Earlier this month, experts from the government, third sector, industry, academia and police, gathered to share their vision for how we can make Britain’s roads safer. Hosted by The Police Foundation, in conjunction with DriveTech, the round table event discussed the current state of road policing and offered evidence-based insights on how it can be improved.
Given the number of competing challenges that the police face, DriveTech and the Police Foundation had agreed that the critical issue of roads policing should not be overlooked. As part of the Strategic Review of policing they are working together on a paper to inform and influence this review, with this round table being an invaluable contributory component.
Themed “Policing the smart highway: Keeping our roads safe in a digital age”, the event combined powerful voices and lived experience to emphasise how life-saving effective roads policing could be in the future. The stark reality is that with around 1,800 deaths on UK roads per annum, this death toll is worse than deaths from homicide and terrorism combined.
Chaired by Dr Rick Muir from The Police Foundation, the event opened with an initial review of the current trends both in road casualty statistics and roads policing resourcing and deployment. The discussion first focussed on road policing structures and policy before encompassing the operational realities faced by the police and the role of the private and third sectors in reducing road danger.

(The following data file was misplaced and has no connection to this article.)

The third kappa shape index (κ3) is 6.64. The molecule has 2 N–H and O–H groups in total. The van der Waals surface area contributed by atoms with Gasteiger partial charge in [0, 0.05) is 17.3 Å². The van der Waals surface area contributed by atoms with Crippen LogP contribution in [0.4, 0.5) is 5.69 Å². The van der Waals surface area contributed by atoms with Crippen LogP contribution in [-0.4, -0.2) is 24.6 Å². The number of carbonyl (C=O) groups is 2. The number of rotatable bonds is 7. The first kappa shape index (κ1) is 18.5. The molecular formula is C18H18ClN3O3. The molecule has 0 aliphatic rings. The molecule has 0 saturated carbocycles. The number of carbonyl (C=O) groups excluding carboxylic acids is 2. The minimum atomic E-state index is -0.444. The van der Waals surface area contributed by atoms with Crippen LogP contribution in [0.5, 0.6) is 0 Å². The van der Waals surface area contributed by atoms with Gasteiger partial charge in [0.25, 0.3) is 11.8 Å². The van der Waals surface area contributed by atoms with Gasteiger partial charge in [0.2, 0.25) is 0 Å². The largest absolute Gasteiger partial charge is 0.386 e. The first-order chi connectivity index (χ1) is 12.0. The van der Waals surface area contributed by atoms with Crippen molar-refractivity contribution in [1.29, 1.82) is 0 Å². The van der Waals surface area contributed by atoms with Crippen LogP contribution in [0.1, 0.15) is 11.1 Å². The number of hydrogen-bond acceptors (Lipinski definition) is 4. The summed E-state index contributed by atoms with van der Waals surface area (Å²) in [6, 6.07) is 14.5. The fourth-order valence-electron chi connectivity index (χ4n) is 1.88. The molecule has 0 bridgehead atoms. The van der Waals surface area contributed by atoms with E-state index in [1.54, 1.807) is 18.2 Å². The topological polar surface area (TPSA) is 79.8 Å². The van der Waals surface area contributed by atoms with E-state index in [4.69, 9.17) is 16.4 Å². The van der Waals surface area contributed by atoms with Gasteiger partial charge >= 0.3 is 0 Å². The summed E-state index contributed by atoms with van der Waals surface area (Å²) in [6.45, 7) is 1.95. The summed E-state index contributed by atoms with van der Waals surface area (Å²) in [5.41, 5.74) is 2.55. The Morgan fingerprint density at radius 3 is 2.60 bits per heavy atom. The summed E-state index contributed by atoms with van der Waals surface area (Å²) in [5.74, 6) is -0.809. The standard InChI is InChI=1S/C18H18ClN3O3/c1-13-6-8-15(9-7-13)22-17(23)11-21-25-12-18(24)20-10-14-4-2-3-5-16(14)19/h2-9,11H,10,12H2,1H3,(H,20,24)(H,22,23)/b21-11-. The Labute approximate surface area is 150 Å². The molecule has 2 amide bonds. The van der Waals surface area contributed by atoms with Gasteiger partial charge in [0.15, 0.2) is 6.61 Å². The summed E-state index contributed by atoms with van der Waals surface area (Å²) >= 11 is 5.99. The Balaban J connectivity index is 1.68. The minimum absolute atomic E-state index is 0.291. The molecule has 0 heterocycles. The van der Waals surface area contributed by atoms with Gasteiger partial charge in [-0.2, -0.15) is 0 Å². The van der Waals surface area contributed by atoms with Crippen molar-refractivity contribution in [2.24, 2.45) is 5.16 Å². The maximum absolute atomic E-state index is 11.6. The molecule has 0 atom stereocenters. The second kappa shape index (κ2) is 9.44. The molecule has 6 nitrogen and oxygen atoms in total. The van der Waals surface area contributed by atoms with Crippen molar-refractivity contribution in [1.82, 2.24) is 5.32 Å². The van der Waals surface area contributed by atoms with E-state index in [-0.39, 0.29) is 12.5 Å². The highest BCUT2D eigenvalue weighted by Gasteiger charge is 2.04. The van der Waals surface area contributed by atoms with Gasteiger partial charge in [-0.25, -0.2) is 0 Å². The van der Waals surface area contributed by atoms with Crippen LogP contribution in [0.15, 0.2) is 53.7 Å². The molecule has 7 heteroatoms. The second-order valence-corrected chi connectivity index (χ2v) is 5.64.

With significant contributions from the Department for Transport (DfT), the Home Office, the Police, UKROEd, Thatcham, RoadPeace, DriveTech and of course The Police Foundation the debate was rich, varied and provided some very different thought-provoking perspectives. The single overriding message was the need for clear and unambiguous national leadership and direction to help improve road safety. Edmund King, President of the AA summarised much of the debate, saying:
“We need more cops in cars. Drivers have a high level of acceptance for speed cameras. Other problems such as drink driving, tailgating, etc cannot be caught by cameras, so we need police on the roads for this. We need 5 star drivers in 5 star cars on 5 star roads. Most importantly – we need serious leadership.”
Topics discussed included:
- The changing nature of risk on our roads
- The current state of roads policing
- The evolving role of partnership working in roads policing
- The impact of new and emerging technologies on road safety
This roundtable will help to develop a series of recommendations to be set out in the final paper which will be published by the Police Foundation in September. That paper in turn will feed into the Strategic Review of Policing in England and Wales, a major independent review of the future of policing.
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